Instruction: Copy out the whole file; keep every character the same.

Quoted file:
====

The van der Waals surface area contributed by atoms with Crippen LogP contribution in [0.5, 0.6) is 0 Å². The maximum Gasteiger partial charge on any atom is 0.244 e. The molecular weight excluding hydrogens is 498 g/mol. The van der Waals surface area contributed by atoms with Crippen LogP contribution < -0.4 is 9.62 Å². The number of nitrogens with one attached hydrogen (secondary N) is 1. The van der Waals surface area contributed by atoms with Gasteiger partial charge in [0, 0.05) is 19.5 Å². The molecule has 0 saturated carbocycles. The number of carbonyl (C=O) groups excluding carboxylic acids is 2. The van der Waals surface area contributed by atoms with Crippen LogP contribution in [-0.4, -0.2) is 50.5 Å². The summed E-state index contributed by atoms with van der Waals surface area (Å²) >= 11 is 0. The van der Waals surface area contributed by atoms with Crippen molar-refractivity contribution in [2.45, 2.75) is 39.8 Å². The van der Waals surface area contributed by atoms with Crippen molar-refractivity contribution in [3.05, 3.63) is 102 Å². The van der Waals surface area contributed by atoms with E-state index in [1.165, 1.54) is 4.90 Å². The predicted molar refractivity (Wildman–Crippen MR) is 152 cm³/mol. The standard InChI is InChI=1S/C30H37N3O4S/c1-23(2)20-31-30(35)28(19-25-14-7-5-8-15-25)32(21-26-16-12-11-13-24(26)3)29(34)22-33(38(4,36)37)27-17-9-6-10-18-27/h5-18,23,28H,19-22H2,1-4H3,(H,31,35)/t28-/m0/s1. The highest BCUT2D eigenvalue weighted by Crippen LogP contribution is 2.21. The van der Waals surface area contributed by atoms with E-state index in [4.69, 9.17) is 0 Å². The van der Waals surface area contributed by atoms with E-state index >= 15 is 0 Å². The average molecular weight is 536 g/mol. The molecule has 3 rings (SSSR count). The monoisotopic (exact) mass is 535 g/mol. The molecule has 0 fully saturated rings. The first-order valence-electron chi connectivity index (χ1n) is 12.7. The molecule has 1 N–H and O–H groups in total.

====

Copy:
The van der Waals surface area contributed by atoms with Crippen LogP contribution in [0.5, 0.6) is 0 Å². The maximum Gasteiger partial charge on any atom is 0.244 e. The molecular weight excluding hydrogens is 498 g/mol. The van der Waals surface area contributed by atoms with Crippen LogP contribution < -0.4 is 9.62 Å². The number of nitrogens with one attached hydrogen (secondary N) is 1. The van der Waals surface area contributed by atoms with Gasteiger partial charge in [0, 0.05) is 19.5 Å². The molecule has 0 saturated carbocycles. The number of carbonyl (C=O) groups excluding carboxylic acids is 2. The van der Waals surface area contributed by atoms with Crippen LogP contribution in [-0.4, -0.2) is 50.5 Å². The summed E-state index contributed by atoms with van der Waals surface area (Å²) >= 11 is 0. The van der Waals surface area contributed by atoms with Crippen molar-refractivity contribution in [2.45, 2.75) is 39.8 Å². The van der Waals surface area contributed by atoms with Crippen molar-refractivity contribution in [3.05, 3.63) is 102 Å². The van der Waals surface area contributed by atoms with E-state index in [1.165, 1.54) is 4.90 Å². The predicted molar refractivity (Wildman–Crippen MR) is 152 cm³/mol. The standard InChI is InChI=1S/C30H37N3O4S/c1-23(2)20-31-30(35)28(19-25-14-7-5-8-15-25)32(21-26-16-12-11-13-24(26)3)29(34)22-33(38(4,36)37)27-17-9-6-10-18-27/h5-18,23,28H,19-22H2,1-4H3,(H,31,35)/t28-/m0/s1. The highest BCUT2D eigenvalue weighted by Crippen LogP contribution is 2.21. The van der Waals surface area contributed by atoms with E-state index in [4.69, 9.17) is 0 Å². The van der Waals surface area contributed by atoms with E-state index >= 15 is 0 Å². The average molecular weight is 536 g/mol. The molecule has 3 rings (SSSR count). The monoisotopic (exact) mass is 535 g/mol. The molecule has 0 fully saturated rings. The first-order valence-electron chi connectivity index (χ1n) is 12.7. The molecule has 1 N–H and O–H groups in total.